It's going to get hot

Arguably more important than surviving the bombardment of deep-space radiation is surviving the trip through Earth's atmosphere. Atmospheric reentry is dangerous because of the astronomical speeds of returning spacecraft. Human created objects returning from low-Earth orbit typically travel at around 17,500 miles per hour (via NASA). The friction between the thin atmosphere and the hypersonic object (approximately Mach 25) raises temperatures to around 3,000 degrees. When Orion returns from its trip around the moon, it will be traveling over 25,000 miles per hour, and its reentry temperature will be around 5,000 degrees (via Lockheed Martin).

Given that large parts of Orion are made out of aluminum (which melts at around 1,200 degrees), the heat shield that protects the craft on reentry is of critical importance for astronauts on future missions. The basic shape of Orion is modeled on the proven design of the Apollo crew module, which survived all of its reentries. The material used to make the heat shield is also the same as that used for Apollo 50 years ago. Although Orion has already had some testing with reentry, the Artemis I mission will be the first time it's tested in the same conditions that astronauts returning from the moon will face (via Space.com).

Big science, small satellite

Ten CubeSats will be tucked away on Orion. CubeSats are a relatively new class of satellite that provide a low-cost method of launching something into space. According to the Canadian Space Agency, they are used for everything from science and technology testing to educational, amateur, and commercial uses. At their smallest, they are 4 inches to a side and weigh about 2 pounds. There have been over 1,800 CubeSat launches since 2003.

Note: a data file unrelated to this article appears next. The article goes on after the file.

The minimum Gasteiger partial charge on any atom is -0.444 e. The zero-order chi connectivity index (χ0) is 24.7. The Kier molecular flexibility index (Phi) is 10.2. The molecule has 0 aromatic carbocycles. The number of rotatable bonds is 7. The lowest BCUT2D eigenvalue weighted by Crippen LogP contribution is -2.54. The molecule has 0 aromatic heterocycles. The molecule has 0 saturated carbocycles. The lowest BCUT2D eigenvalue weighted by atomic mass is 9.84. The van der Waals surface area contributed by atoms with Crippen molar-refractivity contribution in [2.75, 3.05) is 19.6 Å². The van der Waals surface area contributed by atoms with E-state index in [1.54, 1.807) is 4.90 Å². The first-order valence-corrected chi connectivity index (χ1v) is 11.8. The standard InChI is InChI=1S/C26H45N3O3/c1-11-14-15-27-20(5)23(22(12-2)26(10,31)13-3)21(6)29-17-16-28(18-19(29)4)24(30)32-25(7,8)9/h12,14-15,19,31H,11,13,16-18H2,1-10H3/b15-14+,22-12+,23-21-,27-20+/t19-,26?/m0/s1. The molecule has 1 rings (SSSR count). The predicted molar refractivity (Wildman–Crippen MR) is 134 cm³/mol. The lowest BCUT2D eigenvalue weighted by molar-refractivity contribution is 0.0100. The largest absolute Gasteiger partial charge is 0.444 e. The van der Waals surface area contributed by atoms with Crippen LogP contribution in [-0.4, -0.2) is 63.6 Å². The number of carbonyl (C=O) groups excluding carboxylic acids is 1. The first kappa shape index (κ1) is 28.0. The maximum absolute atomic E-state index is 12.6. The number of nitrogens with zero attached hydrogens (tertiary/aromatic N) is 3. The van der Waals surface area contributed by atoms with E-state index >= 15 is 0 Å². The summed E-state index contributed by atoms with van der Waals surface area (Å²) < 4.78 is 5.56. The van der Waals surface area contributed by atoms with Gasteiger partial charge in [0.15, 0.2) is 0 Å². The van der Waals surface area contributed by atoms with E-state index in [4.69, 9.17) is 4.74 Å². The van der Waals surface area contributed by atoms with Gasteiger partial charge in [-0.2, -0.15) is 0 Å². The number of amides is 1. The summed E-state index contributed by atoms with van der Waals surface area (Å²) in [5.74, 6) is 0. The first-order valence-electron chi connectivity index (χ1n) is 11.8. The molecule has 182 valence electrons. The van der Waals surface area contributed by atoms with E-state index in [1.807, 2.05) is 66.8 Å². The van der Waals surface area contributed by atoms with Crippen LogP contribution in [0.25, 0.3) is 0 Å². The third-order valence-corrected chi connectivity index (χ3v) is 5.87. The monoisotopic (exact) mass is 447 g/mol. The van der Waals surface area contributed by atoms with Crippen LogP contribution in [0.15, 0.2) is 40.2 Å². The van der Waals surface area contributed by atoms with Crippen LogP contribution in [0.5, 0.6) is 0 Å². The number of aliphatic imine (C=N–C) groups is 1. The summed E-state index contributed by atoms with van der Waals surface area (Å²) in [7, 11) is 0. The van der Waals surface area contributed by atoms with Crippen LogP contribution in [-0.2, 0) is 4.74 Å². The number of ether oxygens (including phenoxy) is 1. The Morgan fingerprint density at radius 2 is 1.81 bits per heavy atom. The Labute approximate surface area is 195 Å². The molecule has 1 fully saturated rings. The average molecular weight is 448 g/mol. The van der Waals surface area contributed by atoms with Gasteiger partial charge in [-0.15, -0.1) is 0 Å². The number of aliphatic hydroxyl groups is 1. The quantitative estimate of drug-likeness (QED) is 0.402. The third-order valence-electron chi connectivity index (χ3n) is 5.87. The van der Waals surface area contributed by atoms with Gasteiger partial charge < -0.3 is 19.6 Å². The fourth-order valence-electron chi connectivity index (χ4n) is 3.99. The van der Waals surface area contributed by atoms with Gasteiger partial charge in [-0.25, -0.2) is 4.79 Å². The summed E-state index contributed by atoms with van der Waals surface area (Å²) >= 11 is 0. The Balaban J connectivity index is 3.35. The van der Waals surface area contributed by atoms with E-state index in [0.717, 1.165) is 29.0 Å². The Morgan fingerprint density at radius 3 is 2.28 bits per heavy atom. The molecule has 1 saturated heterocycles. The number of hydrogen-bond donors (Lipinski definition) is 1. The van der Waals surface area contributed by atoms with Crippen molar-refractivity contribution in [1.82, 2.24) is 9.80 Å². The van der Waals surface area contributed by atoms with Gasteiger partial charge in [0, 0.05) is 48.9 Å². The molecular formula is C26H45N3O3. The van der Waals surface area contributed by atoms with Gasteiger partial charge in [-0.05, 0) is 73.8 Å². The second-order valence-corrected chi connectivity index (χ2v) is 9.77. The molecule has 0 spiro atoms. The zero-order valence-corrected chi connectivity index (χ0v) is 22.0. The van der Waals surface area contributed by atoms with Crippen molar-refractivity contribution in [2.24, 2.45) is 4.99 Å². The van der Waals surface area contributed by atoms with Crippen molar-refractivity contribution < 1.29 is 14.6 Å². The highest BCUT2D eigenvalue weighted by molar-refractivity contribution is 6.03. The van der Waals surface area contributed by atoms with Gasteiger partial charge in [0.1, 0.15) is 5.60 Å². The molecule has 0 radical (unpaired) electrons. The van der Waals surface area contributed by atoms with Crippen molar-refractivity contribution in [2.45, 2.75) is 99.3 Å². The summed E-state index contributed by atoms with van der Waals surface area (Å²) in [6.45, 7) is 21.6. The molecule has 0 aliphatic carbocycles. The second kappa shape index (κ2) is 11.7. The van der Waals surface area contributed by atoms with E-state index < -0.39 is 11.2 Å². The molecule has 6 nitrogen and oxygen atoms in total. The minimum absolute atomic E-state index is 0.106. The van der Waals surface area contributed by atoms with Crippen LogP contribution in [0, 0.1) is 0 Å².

Four of the small satellites will be used to collect data about the lunar surface. Three of them will remain in orbit using spectroscopy to scan the surface for valuable chemicals like water and hydrogen (via NASA). One of them — OMOTENASHI from the Japanese Aerospace Exploration Agency — will attempt a lunar landing to prove the feasibility of low-cost landers (via Space.com). Among the remaining satellites are two that will be using unique propulsion systems. Near-Earth Asteroid Scout will use a 925-square-foot solar sail to harness the propulsive power of the sun's light to propel it to a small asteroid orbiting Earth (from NASA). Team Miles is a CubeSat that will test a new water-based plasma propulsion system that its makers hope to make available as a modular component to future CubeSat engineers (via Miles Space).

What's next for Artemis?

If everything goes according to plan, Artemis II will launch in 2024 (via Space.com). This mission will have four crew members, make one trip around the moon, and return to Earth, all in about 10 days (via NASA). If all goes well with that mission (and there are no delays), NASA could launch Artemis III in 2025, which would be the first manned mission to return to the moon since 1972 (via National Geographic).

Unlike the Apollo missions, part of the goal of the Artemis program is to establish a long-term presence on the lunar surface. The first step in that plan is to establish a space station in orbit around the moon called Gateway that will serve as a hub for astronauts traveling to the moon. NASA plans to launch the first two Gateway modules this November aboard a SpaceX rocket (via NASA).

The best part (for space nerds, at least) is that the Artemis program and the trip to the moon is only the first act of what NASA is planning. The endgame is a trip to Mars. Testing new launch vehicles, studying how the human body reacts to space, and planning return trips from interplanetary space are all part of the incremental process of building up the foundation of knowledge and technology that will enable us to send human explorers to Mars (also from NASA).